cover was the result of the groups phenomenal popularity. Tuft recalled, And
suddenly he relaxed. Anyway, we sold the concert out. And I fondly remember
Page 24 of 153


giving him two bags full of money to take up to what was then the Denver
National Banks night deposit box with a police escort... with $17,000 out of a
total gross of $22,000. It was a sellout, 6700 attendees. And Dick took his half of
the money and ran his first campaign for the {Colorado} House of
Representatives. The whole idea of it all tickled John Phillips, who would later
joke that he was a king maker, that he had helped make Lamm governor of
Colorado.
Concert promotion aside, Lamm and Tuft became friends. Tuft says, I dont
know if youve met him, or if you know much about him, but hes naturally one of
the most charismatic people I have ever met. He just has a wonderful way about
him, and I enjoyed his company. And he was very generous, included me in his
social world, and I went on hikes with his family. I was alone and didnt know
anything about the mountains or climbing. His brother Tom came out, and Tom
became my lawyer. With Tom, I did a bunch of technical climbing.34
Often together, Lamm and Tuft organized and performed at fund-raisers,
anti-war protests and supported other liberal causes throughout the 60s and into
the 70s. While he never considered himself a proselytizer, he kept songs with a
social message as part of his repertoire, and appeared at concerts advocating
peace and social justice.
By the end of the Sixties, the DFC had gained a reputation as a hippie hang
out, at least to more conservative people. The stores location on Seventeenth
Avenue placed it squarely among coffeehouses like La Petite Cafe, and youth-
oriented organizations like the Hip Help Center at Seventeenth and Ogden, run
byjoe Arnold. Tuft remembered getting calls from parents who could not
understand what was happening to their children. In general in the community,
we were considered a good store although some parents were sometimes afraid to
Page 25 of 153


let their kids go down there for lessons, not so much to the store but to the area.
It was a time when parents had difficulty understanding their children, when
popular music seemed more alien than ever, and drugs seemed to be everywhere.
Some parents perceived Tuft and the Folklore Center as a bridge between them
and their children. These were folks with 40S-50S values of home and family, and
here were these kids that were just totally different. They just couldnt
understand.35
Not everyone thought well of the DFC. The Rocky Mountain News published a
story in the late 60s about the people who owned businesses along East
Seventeenth Avenue, including Tuft and the owners of the neighboring Third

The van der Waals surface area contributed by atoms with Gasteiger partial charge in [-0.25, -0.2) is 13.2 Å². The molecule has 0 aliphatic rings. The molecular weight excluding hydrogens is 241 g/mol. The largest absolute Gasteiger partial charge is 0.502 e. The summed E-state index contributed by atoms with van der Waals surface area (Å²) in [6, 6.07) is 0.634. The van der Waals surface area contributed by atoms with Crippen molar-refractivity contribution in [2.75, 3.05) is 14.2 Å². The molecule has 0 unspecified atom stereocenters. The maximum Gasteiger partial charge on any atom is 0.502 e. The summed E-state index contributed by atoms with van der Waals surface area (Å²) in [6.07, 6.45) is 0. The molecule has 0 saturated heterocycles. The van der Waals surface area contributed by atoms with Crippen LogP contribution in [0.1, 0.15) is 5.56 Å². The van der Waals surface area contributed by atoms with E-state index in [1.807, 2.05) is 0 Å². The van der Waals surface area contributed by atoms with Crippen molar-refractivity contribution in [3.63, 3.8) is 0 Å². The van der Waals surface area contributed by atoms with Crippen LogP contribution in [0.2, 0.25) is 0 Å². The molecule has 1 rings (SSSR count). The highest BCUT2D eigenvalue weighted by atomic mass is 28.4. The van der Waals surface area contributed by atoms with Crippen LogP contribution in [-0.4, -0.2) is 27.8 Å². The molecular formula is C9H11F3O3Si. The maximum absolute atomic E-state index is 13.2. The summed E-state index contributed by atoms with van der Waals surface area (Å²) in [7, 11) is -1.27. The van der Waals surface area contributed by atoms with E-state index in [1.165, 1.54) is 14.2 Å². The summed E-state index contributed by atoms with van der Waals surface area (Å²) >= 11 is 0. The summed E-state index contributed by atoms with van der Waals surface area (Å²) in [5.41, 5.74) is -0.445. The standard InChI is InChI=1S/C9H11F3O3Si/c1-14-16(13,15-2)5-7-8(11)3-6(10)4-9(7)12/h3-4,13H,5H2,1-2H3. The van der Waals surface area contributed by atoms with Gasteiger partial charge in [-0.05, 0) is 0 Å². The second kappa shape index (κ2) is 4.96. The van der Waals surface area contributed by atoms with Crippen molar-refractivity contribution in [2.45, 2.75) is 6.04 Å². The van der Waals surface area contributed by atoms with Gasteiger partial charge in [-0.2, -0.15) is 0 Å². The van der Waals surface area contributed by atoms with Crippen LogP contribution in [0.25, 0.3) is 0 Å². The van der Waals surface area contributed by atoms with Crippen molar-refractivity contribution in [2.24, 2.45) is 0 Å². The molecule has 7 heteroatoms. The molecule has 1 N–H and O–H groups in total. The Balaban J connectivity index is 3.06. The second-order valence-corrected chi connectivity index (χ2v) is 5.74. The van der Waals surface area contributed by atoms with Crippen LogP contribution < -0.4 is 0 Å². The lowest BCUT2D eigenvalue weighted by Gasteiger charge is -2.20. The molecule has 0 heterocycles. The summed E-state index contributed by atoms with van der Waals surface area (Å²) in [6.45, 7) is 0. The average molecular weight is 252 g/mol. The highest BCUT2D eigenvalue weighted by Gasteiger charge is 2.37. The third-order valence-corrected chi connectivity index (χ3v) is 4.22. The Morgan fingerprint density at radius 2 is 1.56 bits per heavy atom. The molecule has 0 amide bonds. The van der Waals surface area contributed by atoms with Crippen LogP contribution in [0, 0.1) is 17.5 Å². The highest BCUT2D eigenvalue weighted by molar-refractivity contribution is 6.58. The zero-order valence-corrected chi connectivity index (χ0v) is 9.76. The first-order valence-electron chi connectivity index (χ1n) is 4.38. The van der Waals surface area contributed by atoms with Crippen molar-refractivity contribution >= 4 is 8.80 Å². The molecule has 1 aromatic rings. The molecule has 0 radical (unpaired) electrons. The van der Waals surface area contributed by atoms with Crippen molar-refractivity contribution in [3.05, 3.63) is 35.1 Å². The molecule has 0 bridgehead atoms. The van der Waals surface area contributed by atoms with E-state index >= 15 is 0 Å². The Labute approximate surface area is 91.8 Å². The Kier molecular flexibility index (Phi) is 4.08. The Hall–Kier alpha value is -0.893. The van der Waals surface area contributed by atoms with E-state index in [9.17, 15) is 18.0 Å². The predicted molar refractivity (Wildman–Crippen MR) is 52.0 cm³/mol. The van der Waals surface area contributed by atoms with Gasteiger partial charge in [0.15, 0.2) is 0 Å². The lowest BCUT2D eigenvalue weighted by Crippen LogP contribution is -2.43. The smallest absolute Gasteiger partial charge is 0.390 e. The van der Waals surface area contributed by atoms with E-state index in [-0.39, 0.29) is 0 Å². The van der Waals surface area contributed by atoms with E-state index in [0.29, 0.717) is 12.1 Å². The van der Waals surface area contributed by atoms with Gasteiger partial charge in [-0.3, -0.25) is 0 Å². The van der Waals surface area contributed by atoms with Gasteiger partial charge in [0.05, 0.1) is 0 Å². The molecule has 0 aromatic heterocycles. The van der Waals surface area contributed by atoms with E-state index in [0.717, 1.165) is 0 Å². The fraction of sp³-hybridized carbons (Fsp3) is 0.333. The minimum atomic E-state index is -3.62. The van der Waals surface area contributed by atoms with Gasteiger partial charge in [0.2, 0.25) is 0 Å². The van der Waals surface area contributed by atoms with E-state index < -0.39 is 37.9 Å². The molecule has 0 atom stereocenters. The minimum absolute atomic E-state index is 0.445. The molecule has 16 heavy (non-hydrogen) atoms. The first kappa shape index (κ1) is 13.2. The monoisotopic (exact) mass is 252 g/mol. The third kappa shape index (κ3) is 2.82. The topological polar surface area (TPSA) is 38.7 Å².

Eye Theater, and the Green Spider nightclub. The story included a picture of the
business owners with a caption calling them Hippie Leaders, as if there was
some kind of organized movement. In their concern to clean up some of the
drugs on the street, detectives at the Denver Police Department decided to make
an example of one of those leaders. An anonymous caller, apparently in the DAs
office, informed Tuft of the detectives intents. Tuft, while appreciating the
concern, had never had a taste or tolerance for drugs, and considered the plan
silly, knowing he had nothing to hide. Still, for a time he noticed mysterious
clicks on his phone line every time he used it. Nothing more came of it.
In the late 1960s and early 1970s, Tuft continued selling instruments and
presenting concerts at his Seventeenth Avenue facility, as well as at other Denver
venues. Having had success with Joan Baez concerts, Tuft sought to bring
hometown girl, Judy Collins, back to Denver.
Judy Collins was Denvers own folk singing daughter. She was born May 1,
1939, in Seattle, Washington, and from the time she was a toddler, demonstrated
an ability to carry a tune. Her father, Charles Thomas Collins, was born in Idaho,
Page 26 of 153


and due to a birth trauma, was completely blind by age four. The elder Collins
graduated from the University of Idaho, where he led a dance band with his
sweet Irish tenor. After college, he began his radio career in KOMO in Seattle.36
Charles Collins took a job in Denver in 1949, when Judy was ten. He hosted a
popular radio program each day at 10:15 AM called Chuck Collins Calling, where he
sang songs, read poetry, and philosophized. Judy had begun piano lessons a few
years earlier, and showed considerable promise. But shortly after moving to
Denver, she learned she had polio. Remarkably, she recovered, but only after a
long stay in the hospital. After her recovery, she reinitiated her study of the
piano. She auditioned for the famous Dr. Antonia Brico, who had been the first
woman to conduct a symphony orchestra in America. Collins passed the audition,
and while she worked hard, Brico, who thought Collins had considerable talent,
complained she did not practice nearly enough.
There were other musical influences in her life. Like many youngsters, Collins
had learned the pop songs of the day from radio, and Irish ballads from her
father. The elder Collins invited his daughter to play piano and sing on his radio
show, and Judys performance career was underway. She appeared regularly, and
met many of the celebrities who appeared on the show.
Collins attended East High School, where she often performed in school